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Can I say how bright a future
  Rose before my soul that day?
Oh, so strange, so sweet, so tender,
  And I had to turn away.
Hard and terrible the struggle,
  For the pain not mine alone;
I call'd back my Brother's spirit,
  And I bade him claim his own.

Told hernow I dared to do it
  That I felt the day would rise
When he would return to gladden
  My weak heart and her bright eyes.
And I pleadedpleaded sternly
  In his name, and for his sake:
Now, I can speak calmly of it,
  Then, I thought my heart would break.

Soonah, Love had not deceived me,
  (Love's true instincts never err;)
Wounded, weak, escaped from prison,
  He return'd to me: to her.
I could thank God that bright morning,
  When I felt my Brother's gaze,
That my heart was true and loyal,
  As in our old boyish days.

Bought by wounds and deeds of daring,
  Honours he had brought away;
Glory crown'd his namemy Brother's,
  Mine, too!—we were one that day.
Since the crown on him had fallen,
  "VICTOR IN A NOBLE STRIFE,"
I could live and die contented
  With my poor ignoble life.

Well, my darling, almost weary
  Of my story? Wait awhile;
For the rest is only joyful,
  I can tell it with a smile.
One bright promise still was left me,
  Wound so close about my soul,
That as one by one had fail'd me,
  This dream now absorb' d the whole.

" SINGER OF A NOBLE POEM,"
  Ah, my darling, few and rare
Burn the names of the true Poets,
  Like stars in the purple air.
That too, and I glory in it,
  That great gift my Godfrey won;
I have my dear share of honour,
  Gain'd by that belov├Ęd one.

One day shall my darling read it,
  Now she cannot understand
All the noble thoughts, that lighten
  Through the genius of the land.
I am proud to be his brother,
  Proud to think that hope was true;
Though I long'd and strove so vainly,
  What I fail'd in, he could do.

I was long before I knew it,
  Longer ere I felt it so;
Then I strung my rhymes together
  Only for the poor and low.
And it pleases me to know it
  (For I loved them well indeed),
They care for my humble verses,
  Fitted for their humble need.

And it cheers my heart to hear it,
  Where the far-off settlers roam,
My poor words are sung and cherish' d,
  Just because they speak of Home.
And the little children sing them
  (That, I think, has pleased me best),
Often, too, the dying love them,
  For they tell of Heaven and rest.

So my last vain dream has faded
  (Such as I to think of fame!)
Yet I will not say it fail'd me,
  For it crown'd my Godfrey's name.
No; my Angel did not cheat me,
  For my long life has been blest;
He did bring me Love and Sorrow,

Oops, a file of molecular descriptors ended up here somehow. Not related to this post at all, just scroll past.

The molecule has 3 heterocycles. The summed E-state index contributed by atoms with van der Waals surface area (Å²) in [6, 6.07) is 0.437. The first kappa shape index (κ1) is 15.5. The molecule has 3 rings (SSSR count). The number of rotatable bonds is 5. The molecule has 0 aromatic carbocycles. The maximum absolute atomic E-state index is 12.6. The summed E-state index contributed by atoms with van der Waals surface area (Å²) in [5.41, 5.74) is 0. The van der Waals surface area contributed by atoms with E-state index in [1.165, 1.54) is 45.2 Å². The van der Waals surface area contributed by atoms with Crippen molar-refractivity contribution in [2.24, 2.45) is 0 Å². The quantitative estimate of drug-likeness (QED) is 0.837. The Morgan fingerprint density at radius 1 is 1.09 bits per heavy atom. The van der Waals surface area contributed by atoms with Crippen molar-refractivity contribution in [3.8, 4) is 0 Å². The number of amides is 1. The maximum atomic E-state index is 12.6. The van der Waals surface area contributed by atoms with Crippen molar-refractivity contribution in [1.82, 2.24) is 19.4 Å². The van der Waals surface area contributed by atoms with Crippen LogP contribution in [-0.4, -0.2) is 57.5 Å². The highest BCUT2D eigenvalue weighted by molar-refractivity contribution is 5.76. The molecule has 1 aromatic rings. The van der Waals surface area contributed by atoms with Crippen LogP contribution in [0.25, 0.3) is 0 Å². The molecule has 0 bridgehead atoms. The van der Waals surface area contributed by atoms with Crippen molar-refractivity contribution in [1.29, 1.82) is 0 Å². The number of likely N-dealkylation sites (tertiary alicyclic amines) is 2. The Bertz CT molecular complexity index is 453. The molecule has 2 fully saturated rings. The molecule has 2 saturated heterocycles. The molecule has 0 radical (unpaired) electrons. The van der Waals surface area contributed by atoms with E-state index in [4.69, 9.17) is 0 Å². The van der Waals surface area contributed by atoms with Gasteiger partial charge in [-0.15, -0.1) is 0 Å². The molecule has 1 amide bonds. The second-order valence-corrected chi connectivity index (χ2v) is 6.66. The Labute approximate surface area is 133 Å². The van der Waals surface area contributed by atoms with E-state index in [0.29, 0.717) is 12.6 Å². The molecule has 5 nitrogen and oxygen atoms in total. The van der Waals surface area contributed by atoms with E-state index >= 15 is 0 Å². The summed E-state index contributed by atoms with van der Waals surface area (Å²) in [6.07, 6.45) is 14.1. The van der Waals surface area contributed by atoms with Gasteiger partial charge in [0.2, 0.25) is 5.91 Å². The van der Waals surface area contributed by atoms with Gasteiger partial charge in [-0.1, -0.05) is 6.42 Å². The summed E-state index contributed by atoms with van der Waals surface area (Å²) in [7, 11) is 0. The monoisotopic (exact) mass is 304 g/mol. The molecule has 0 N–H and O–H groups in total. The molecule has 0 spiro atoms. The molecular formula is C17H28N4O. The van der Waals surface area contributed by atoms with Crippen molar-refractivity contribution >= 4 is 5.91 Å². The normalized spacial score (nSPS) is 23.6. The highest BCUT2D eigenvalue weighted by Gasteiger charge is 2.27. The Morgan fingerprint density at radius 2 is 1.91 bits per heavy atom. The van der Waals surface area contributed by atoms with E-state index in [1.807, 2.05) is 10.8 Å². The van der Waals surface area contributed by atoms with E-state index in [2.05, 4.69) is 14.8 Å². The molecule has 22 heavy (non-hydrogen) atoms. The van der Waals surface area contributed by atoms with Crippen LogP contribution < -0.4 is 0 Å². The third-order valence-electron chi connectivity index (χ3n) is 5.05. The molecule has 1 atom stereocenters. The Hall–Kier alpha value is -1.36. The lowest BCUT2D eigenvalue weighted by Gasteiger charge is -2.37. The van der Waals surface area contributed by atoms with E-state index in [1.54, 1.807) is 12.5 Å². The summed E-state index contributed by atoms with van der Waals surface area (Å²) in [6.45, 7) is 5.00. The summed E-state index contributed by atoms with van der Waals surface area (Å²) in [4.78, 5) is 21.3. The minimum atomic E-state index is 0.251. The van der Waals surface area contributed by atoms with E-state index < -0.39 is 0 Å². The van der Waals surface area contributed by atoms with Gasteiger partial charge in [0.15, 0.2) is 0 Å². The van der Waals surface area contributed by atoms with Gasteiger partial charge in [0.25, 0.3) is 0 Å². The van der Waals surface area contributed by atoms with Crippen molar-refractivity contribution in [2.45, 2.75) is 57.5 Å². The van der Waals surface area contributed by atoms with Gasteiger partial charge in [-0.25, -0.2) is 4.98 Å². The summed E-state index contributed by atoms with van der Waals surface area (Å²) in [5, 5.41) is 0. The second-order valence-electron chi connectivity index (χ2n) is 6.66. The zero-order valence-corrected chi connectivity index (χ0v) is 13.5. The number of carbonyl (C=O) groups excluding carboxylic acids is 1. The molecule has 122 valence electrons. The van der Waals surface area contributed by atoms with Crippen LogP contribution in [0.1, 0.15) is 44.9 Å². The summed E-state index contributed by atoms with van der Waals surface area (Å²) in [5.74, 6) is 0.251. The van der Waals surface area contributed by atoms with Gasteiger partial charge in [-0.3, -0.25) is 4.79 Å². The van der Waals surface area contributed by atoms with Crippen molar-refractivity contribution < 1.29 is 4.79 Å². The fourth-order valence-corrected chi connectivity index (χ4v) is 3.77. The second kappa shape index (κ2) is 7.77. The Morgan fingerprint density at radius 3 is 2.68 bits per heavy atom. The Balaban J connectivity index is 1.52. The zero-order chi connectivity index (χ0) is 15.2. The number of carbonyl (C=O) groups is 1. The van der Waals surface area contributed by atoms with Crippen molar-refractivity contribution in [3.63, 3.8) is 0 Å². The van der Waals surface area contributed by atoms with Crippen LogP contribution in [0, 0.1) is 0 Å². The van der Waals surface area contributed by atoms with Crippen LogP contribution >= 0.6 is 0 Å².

He will bring me Light and Rest.

A MORNING CALL ON A GREAT
PERSONAGE.

WHEN, some years ago, the first clearance
was made in that marshy ship-building yard
at Millwall, and the plan was laid down of
that huge vessel which bore the name of the
Great Eastern up to Tuesday, the third of
November, eighteen hundred and fifty-seven,
but which on that day, from the lips of a
young lady named Hope, took the title of the
Leviathanthere, on the borders of that
river, which continually bears upon its bosom
the full stream of commerce which flows
unceasingly to and from the ever-restless,
hungering citythere, in the face of Deptford
dockyard, with all its old naval associations
there, within sight of those long webs of
masts and rigging which mark the outline of
the crowded docksthere, within sight of
those old, weather-beaten warrior vessels,
strong in a strength that we hope we shall
want no morethere, within sight of those
Hospital cupolas, beneath which repose the
maimed and aged defenders of wooden walls,
the representatives of a past time, was
implanted the first stake of a great experiment,
which, if it proves successful, will
undoubtedly inaugurate a new era in the naval
world. We may bid farewell to tar and
bunkum, to barks, brigs, schooners, sloops,
and frigates, and welcome huge machines
that savour more of the engineer's
factory than the shipbuilder's yard. And
thou, my unsteady friend of Ratcliffe Highway,
with those peculiar trousers, so broad and
loose about the feet, and so tight and narrow
round the waist, with that short blue jacket,
and those small, low shoes, with that black
neck-tie slung so carelessly round the
bronzed open neck, and that shining cap
stuck so wonderfully at the back of thy head
am I to part with thee, with all thy dear
characteristic ways, thy tavern broils, thy
extemporaneous hornpipes, thy rollickings
upon dangerous elevations on the tops of
cabs, driven by reckless, joyous cabmen, thy
utter disregard of money, and thy love for
rum, tobacco, swearing, Eastern music halls,
comic songs, arguments with helpless policemen,
and lodgings somewhere about Stepney,
or Saint George's in the East ? Am I to see
thee fade slowly from my familiarised, if not
enraptured gazefade, as I have seen the
stage coachman fade before theeand give